Politicians often point to liberal arts degrees as less useful than professional degrees, but we know that’s not true. We know that today’s graduates are likely to be employed in many jobs before they retire; some statistics cite seven to 10, so narrow job training won’t serve most people because it doesn’t develop the flexibility of mind and the analytical tools necessary to teach themselves new skills for jobs that may not yet even exist. Moreover, we know that liberal arts graduates perform very competitively in salary comparisons with their professional counterparts, especially by mid-career, so we can’t always judge their success by their first job. But let’s not forget that job placement and salary, while important, are not the only considerations in job and life satisfaction. We spend almost of a third of our lives working, and we hope that something more is at stake than an income. Job satisfaction requires a sense that we are doing something meaningful, providing a valuable service. Degrees in the liberal arts not only open up a wide array of career opportunities, but they also prod us to challenge ourselves and to continue to grow so that our jobs are more than sources of income; they are part of our life’s work.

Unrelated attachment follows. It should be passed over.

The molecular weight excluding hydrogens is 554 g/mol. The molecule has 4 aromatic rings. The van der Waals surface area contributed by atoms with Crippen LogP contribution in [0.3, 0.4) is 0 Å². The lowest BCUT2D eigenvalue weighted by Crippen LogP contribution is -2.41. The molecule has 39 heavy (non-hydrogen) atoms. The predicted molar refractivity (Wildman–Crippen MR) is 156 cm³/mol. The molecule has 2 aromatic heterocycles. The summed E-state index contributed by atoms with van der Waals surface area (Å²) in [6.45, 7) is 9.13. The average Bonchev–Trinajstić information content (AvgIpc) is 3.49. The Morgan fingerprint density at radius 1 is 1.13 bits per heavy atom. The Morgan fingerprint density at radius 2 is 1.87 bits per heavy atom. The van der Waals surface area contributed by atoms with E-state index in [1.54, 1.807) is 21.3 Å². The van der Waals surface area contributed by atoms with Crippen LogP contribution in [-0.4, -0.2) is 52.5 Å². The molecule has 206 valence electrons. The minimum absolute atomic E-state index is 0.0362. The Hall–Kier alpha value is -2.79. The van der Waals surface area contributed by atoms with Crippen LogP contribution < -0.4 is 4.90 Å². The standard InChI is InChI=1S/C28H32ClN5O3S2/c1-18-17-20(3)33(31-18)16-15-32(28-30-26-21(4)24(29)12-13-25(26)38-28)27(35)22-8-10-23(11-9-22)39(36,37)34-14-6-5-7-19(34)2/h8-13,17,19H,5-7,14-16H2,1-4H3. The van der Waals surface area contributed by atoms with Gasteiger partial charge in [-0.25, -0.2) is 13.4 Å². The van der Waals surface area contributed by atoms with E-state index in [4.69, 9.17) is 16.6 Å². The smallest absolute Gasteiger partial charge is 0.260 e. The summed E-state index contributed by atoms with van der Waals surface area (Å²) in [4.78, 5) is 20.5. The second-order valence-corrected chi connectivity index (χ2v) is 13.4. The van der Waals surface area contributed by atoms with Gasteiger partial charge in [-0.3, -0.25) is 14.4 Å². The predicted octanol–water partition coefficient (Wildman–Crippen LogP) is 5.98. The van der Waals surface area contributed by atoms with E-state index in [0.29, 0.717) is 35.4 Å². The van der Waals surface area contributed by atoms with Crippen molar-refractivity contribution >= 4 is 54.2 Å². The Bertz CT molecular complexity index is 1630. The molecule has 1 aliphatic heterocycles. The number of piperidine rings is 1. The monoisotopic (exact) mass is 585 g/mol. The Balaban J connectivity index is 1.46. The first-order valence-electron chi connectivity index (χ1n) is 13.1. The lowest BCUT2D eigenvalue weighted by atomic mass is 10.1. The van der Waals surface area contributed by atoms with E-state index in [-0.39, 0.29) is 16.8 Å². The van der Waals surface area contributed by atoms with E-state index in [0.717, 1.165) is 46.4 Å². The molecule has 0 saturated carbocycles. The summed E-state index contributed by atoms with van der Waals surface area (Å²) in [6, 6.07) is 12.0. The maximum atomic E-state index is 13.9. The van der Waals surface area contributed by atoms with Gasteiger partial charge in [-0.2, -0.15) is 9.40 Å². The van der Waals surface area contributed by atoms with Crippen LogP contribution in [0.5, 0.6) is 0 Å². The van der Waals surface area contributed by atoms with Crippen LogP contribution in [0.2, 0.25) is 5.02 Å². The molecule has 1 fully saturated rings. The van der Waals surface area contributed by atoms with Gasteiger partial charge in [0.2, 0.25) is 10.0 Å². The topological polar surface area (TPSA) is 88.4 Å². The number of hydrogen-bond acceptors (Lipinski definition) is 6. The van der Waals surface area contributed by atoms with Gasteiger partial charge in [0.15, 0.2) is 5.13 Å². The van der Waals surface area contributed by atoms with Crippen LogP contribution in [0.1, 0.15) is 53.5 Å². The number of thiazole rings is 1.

Seven years into her broadcasting career, Sapna (Sklyer) Srivastava ’04 (Journalism) had an “Aha moment.” After winning three radio awards, Srivastava began to see herself not as a struggling young journalist, but a capable professional who learned from her mistakes and acquired the skills she needed to succeed.
At the age of 5, Natassia Velez set her sights on a leadership role even more demanding than kindergarten class line leader. She had the will, the desire and the smarts. But when she boldly announced her intentions to become the president of the United States, she heard not encouragement, but laughter.
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